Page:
“The paying part is mostly portraits, family sessions, events,” Victoria said, adding, “I do enjoy other kinds. I like street photography, landscapes. I think the biggest thing for sure is Native American photography.”

            Victoria’s photography has appeared in other publications, as well as in a street photography showcase in San Antonio called Urban Grind Vol. 2 and an exhibit at the fine art gallery at Lone Star College in Kingwood.

This is Aaliyah’s submission: “My American dream is to continue to pursue my art and comedy. My name is Aaliyah and I’m 13 years old. I’m an enrolled tribal citizen of the Alabama-Coushatta Tribe of Texas. I enjoy sketch drawing and posting my comedy videos. I like making people laugh. I also enjoy dancing with other Indigenous people at powwows!”

Aaliyah’s art and comedy are everything to her.

“What I do is mostly sketching. I prefer all-out sketching with pencil. I started about five years ago, just picked it up on my own. In fifth grade, my sketch was picked to be exhibited in the Houston Livestock Show & Rodeo Art Show,” Aaliyah said.

She also dabbles in photography and has been published in three magazines for kid photographers.


“My comedy is something I try to do regularly. It started when I stole a wig from my uncle that I found at his house in a bedroom. I just started doing stuff. Rolanda and Ricardo are the two characters,” Aaliyah said.

She’s had her own YouTube channel, RolandaJ/nativerolanda, since 2017.

“The most embarrassing part is that some of my friends found it and my teacher played it in class,” Aaliyah said.

“She loves just making people laugh,” Victoria said of her daughter. “A comedian from another tribe, Moonie, reached out to her after seeing her YouTube channel.”

Aaliyah also participates in Southern Cloth Dancing, which is a slow dance of graceful movement that the women in the south do. When she was younger, she did Jingle, a northern-style dance that originated in the Ojibway Nation.

An incoming high school freshman, Aaliyah said she’d like to go to the Institute of American Indian Arts in Santa Fe, N.M. to continue her art after she graduates.

Influenced by her late father whose hobby was photography, Victoria Johnson has been interested in photography since she was nine years old. She purchased her first professional camera in 2014 and started the family business Skyebreese Photography. Her photographs have been published in multiple publications and shown in several exhibits. Courtesy photoInfluenced by her late father whose hobby was photography, Victoria Johnson has been interested in photography since she was nine years old. She purchased her first professional camera in 2014 and started the family business Skyebreese Photography. Her photographs have been published in multiple publications and shown in several exhibits. Courtesy photo“A producer contacted me regarding Aaliyah in November because she was a minor and they wanted to include her in the book. They said the book would be coming out June 22 of 2021,” Victoria said.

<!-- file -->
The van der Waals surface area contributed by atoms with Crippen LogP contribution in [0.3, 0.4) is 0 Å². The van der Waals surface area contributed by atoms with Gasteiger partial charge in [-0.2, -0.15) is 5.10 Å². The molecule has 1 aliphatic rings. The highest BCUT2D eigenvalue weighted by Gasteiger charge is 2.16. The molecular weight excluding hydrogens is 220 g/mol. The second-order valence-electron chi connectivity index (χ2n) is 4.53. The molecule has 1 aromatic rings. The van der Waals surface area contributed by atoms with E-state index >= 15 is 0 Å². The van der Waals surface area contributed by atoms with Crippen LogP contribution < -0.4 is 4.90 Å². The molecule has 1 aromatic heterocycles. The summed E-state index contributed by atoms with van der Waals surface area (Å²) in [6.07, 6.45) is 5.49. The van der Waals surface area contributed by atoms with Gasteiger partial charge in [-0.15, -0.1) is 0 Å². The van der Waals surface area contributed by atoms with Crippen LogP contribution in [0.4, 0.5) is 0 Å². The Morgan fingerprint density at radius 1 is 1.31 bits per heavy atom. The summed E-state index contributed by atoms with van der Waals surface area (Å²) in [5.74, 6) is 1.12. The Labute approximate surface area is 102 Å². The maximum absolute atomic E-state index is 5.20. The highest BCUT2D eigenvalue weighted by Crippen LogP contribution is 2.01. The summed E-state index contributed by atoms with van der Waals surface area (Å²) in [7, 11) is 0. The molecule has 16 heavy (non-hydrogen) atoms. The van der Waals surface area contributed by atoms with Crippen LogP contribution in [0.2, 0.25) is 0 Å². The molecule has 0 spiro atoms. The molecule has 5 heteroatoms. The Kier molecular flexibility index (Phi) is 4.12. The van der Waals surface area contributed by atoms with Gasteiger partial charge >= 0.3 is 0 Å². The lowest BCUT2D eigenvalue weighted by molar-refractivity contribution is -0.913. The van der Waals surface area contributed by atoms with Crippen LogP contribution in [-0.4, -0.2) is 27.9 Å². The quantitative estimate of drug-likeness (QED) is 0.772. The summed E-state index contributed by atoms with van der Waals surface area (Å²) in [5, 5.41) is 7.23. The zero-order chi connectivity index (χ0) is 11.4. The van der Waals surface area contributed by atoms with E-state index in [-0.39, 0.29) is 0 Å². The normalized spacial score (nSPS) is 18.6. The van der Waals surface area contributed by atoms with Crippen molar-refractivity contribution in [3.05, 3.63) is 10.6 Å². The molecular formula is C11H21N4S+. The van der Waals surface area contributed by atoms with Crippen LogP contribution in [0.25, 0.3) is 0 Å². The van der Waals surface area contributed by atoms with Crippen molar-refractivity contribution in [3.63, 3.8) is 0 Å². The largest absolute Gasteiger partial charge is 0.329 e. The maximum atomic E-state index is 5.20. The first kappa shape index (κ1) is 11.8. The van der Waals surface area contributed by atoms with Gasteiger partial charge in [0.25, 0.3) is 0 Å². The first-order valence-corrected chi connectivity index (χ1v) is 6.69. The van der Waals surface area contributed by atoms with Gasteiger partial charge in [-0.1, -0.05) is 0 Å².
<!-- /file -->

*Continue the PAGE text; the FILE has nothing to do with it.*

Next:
When asked when she found out that she, too, would be included in the book, Victoria and her husband, Herb Johnson Jr., both said simultaneously, “The day we bought it.”

It’s evident that Herb is very proud of his wife and daughters and rightfully so.

“The little one is following in the footsteps of her older sister with her art and both of them are self-taught,” Herb said, referring to Aaliyah’s little sister, Stormi, 8, who will start third grade soon.

            Aaliyah and Stormi are the granddaughters of Herbert G. Johnson Sr., Mikko Choba, Chief Skalaba, the principal chief of the Alabama-Coushatta Tribe of Texas.

“Told by people of all ages, orientations, and walks of life, these unique stories of joy, adversity, love, sacrifice, grief, sharing, triumph, and grace, centered on the themes of family, work, fun, faith, and community, illuminate the struggles, hopes, dreams, and convictions of Americans today,” a promotion for the book states.

 

Aaliyah Johnson, 14, has participated in Native American dancing most of her life. She presently participates in Southern Cloth Dancing, which is a slow dance of graceful movement that the women in the south do. When she was younger, she did Jingle, a northern-style dance that originated in the Ojibway Nation. Courtesy photoAaliyah Johnson, 14, has participated in Native American dancing most of her life. She presently participates in Southern Cloth Dancing, which is a slow dance of graceful movement that the women in the south do. When she was younger, she did Jingle, a northern-style dance that originated in the Ojibway Nation. Courtesy photo“The more we share with our fellow citizens, the more we can see a real, complex and fascinating representation of our country that is far richer and deeper than headlines and elections tell us. As intriguing, thoughtful, and distinct as the nation it embodies, American Portrait is a photographic manifestation of Walt Whitman’s immortal words, ‘I am large. I contain multitudes’—and a vital and ultimately hopeful reminder that what we all share is much greater and enduring than what may divide us,” the promotion also states.

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Livingston Walmart closes doors for “sanitizing”

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walmart closed 1000

One of the county’s busiest stores closed its doors Friday with the
promise of re-opening Sunday.

Around 2 p.m. Friday, a few of the final Walmart shoppers left the
store and shoppers attempting to enter were told they no longer could.

Livingston Police were on hand to assist Walmart employees with
informing customers that the store had closed until Sunday at 6 a.m.
Sanitizing and restocking were the reasons given for the closure to
patrons at the front door.

Livingston Police and Walmart employees both said they were not
notified of the closure until Friday morning.

The Enterprise has been informed that an outbreak amongst employees
could be the reason for a shutdown of about 40 hours, but that has yet
to be confirmed.

Management at the store would not comment on the situation, and the
Enterprise was instead directed to a website for media requests, which
was not returned by press time Friday.